On Meeting Point
, French pianist and composer Stéphane Escoms
augments his working trio with a dizzying array of musical guests. Ostensibly, the title is a reference to Escoms' flexibility and range as an improvising musician, because each of the collaborations carries with it a distinct ethnic flavor. Fortunately, there's enough space left over for the trio to strut its own unique stuff on five tracks, one of which-"K.M.A."-was written by Escoms' mentor, the brilliant Bulgarian pianist Mario Stantchev
. Stantchev's tune mixes an Eddie Harris
-like soul strut with the sort of introspection one expects of modern Euro- jazz. Here, Escoms' gospel-steeped solo undeniably conjures the funky, playful sound of Les McCann
. Drummer Francesco Rees
is featured on "Pick-a-Boo," an engaging slice of modern mainstream jazz that, again, has a 1960s soul shake to it. The surprise here is the rumbustious, go-go-inspired rhythm used to frame Escoms' solo; now storming and dissonant. "Mario," a pretty waltz featuring nimble bassist Jeremy Lirola
is less interesting. A tribute to the massive musical legacy of Bill Evans
, the trio sounds unnecessarily cautious here, lacking the fire of the other tracks. They rebound on "Market Under The Rain" where Escoms is clearly energized by the surging 6/8 of his rhythm section. There's also a nifty, unexpected turnaround as the piece closes.
On the rest of the album, some of these compositions are revisited using different instrumentations. The duet version of "Mario," with cellist Danny Keane
, succeeds by virtue of its sparser instrumentation and subtly different rhythmic feel. The two versions of "Marrakech" also provide the listener with something to think about. On the quartet version, Lirola's agile bass is out front as multi-instrumentalist Anthony Winzerieth
picks up the piece's flamenco-inspired Gypsy jazz vibe, adding
palmas and wordless vocals before Escoms gets to the melody. His acoustic guitar adds a lot to the piece, and gives Escoms more ideas to work with during his own solo. By contrast, Rees' percussion is more prominent in trio version, and Lirola's solo is extended substantially; both good things. Here, the piece has a soupçon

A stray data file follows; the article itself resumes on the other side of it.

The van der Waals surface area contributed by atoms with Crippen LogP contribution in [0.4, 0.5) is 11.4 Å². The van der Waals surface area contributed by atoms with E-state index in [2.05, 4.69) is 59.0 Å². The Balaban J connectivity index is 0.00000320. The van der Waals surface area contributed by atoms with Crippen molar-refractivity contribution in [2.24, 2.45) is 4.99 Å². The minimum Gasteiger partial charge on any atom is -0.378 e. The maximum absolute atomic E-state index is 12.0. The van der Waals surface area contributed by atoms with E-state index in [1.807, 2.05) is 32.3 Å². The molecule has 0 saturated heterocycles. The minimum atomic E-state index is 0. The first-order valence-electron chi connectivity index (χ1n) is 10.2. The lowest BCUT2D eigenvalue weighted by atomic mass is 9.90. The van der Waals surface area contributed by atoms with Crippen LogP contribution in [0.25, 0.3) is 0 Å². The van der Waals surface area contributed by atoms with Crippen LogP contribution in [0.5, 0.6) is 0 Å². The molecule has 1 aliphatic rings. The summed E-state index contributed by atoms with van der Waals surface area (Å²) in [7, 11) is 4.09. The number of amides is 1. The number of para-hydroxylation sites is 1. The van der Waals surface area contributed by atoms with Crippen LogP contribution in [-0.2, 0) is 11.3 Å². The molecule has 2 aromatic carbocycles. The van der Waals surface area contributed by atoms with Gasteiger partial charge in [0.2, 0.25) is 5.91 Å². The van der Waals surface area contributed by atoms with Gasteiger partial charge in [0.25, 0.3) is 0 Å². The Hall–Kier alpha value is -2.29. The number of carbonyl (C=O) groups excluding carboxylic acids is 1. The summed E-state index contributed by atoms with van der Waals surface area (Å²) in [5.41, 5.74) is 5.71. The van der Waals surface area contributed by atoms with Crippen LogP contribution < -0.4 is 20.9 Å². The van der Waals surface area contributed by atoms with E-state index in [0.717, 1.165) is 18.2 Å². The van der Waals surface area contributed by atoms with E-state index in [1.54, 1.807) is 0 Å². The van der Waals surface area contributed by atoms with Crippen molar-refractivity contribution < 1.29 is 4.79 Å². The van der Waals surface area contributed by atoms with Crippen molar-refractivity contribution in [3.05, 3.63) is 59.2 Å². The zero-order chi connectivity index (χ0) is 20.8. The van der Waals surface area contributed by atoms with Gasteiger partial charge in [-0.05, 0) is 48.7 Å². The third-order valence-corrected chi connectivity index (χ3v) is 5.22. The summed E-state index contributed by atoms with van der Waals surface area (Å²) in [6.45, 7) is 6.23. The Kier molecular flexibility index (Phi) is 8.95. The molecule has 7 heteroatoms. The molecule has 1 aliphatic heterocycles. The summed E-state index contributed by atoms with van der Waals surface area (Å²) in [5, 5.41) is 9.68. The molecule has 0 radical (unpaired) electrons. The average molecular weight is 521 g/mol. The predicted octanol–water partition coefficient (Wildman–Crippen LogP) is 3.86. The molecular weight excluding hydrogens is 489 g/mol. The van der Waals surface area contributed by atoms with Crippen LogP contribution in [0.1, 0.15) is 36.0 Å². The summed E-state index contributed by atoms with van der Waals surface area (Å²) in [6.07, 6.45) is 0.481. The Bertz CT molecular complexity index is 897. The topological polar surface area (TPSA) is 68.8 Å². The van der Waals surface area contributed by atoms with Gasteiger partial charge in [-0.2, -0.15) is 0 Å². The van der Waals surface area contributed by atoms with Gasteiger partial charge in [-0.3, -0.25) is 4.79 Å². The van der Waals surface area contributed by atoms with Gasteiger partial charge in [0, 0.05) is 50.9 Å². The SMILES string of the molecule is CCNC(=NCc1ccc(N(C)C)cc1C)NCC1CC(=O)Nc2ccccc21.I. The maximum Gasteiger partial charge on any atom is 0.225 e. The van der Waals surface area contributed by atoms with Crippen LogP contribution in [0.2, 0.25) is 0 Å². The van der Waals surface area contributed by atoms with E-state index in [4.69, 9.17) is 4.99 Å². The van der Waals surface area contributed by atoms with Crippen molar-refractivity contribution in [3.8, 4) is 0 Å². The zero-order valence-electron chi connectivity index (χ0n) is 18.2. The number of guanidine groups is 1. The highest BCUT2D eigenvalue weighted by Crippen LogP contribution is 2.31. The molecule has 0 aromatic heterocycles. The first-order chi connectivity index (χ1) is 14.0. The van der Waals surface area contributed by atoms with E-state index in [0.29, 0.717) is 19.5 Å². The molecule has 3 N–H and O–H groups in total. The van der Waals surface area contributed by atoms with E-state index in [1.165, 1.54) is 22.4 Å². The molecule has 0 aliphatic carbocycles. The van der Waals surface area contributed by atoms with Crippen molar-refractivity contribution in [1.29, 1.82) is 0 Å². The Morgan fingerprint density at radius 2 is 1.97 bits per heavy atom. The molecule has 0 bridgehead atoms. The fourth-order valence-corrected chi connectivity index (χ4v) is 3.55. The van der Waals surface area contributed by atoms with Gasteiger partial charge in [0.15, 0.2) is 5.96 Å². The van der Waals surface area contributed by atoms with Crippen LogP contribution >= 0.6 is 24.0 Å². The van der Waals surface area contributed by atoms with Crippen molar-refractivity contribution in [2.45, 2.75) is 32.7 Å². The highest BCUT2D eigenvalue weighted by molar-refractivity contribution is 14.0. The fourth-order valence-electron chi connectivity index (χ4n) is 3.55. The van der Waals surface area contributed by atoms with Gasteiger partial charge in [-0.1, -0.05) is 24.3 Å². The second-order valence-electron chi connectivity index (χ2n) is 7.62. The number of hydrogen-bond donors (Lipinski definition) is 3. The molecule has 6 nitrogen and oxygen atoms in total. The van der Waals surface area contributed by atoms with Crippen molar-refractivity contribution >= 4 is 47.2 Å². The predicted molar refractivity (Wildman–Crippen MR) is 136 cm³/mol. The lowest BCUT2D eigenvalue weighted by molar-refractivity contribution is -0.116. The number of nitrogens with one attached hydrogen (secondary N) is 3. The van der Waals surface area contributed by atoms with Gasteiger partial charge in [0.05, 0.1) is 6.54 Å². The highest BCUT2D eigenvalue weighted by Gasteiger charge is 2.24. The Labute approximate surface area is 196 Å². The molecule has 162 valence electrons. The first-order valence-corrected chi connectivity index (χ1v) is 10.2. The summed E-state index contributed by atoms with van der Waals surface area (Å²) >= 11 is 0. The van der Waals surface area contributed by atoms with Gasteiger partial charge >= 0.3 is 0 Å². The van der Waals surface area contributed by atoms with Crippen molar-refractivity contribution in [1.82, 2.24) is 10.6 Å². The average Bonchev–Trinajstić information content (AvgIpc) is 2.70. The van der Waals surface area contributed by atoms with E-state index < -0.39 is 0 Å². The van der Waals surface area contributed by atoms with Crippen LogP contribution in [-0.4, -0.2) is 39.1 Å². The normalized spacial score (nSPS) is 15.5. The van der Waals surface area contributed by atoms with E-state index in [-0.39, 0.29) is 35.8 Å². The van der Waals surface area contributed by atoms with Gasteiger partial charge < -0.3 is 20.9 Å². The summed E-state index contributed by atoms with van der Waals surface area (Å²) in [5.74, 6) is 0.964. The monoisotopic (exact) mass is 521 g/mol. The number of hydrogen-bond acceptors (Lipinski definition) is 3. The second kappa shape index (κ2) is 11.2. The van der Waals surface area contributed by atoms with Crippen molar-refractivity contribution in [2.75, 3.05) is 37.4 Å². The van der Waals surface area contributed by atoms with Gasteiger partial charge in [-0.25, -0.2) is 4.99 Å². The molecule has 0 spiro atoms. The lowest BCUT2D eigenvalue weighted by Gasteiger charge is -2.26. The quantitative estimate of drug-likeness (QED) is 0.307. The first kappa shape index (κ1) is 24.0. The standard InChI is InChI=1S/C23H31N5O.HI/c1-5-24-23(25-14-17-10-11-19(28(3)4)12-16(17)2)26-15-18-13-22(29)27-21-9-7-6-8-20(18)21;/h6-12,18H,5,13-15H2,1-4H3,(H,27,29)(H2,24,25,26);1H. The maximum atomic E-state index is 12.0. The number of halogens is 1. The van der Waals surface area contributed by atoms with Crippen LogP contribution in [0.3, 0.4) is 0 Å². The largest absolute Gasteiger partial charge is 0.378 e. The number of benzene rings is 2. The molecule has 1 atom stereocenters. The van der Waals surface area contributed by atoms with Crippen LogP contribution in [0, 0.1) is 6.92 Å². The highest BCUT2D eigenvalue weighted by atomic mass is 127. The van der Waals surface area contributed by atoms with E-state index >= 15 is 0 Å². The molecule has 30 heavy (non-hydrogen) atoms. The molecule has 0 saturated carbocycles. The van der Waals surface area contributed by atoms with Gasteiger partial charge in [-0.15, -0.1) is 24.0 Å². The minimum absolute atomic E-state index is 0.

of Chick Corea
's piquant compositional sense.
The remaining collaborations are no less successful. "Rajan's Song," based on the Carnatic Sharukeshi Raag, manages to be both meditative and emotionally charged as Escoms exchanges long improvised lines with the world-renowned Bansuri flautist G. S. Rajan
over Rees' insistent ride cymbal and Lirola's droning bass. Ecuadorian vocalist Maria Tejada
and guitarist Donald Regnier
add a pleasant, romantic flavor to the Brazilian-flavored "Ausencia." Tenor saxophonist Damien Prudhomme
's smoky tone seems an appropriate addition to "Yellow Fruit," a slice of gently rocking Euro-jazz that inevitably brings Keith Jarrett
's work with Jan Garbarek
to mind. Meeting Point
closes out with a curious musical choice: a version of "K.M.A." remixed by François Guilliou
. I'm all for musical experimentation, but Guilliou's effects add nothing of interest to perhaps the most complete
piece on the album. That said, the added layer of electronic whatever doesn't totally ruin the piece, either, so it's all good, I suppose.
K.M.A.; Marrakech; Mario; Pick-A-Boo; Rajan's Song; Yellow Fruit; Market
Under The Rain; Ausencia; Mario (Duet version); Marrakech (Trio
version); K.M.A. Remix.
Stéphane Escoms: piano; Jeremy Lirola: bass; Francesco Rees: drums;
Anthony Winzenrieth: guitar, voice, percussion (2); G.S. Rajan: bansuri
flute (5); Damien Prudhomme: tenor saxophone (6); Maria Tejada: vocal
(8); Donald Regnier: guitar (8); Danny Keane: cello (10); François
Guilliou: electronics (11).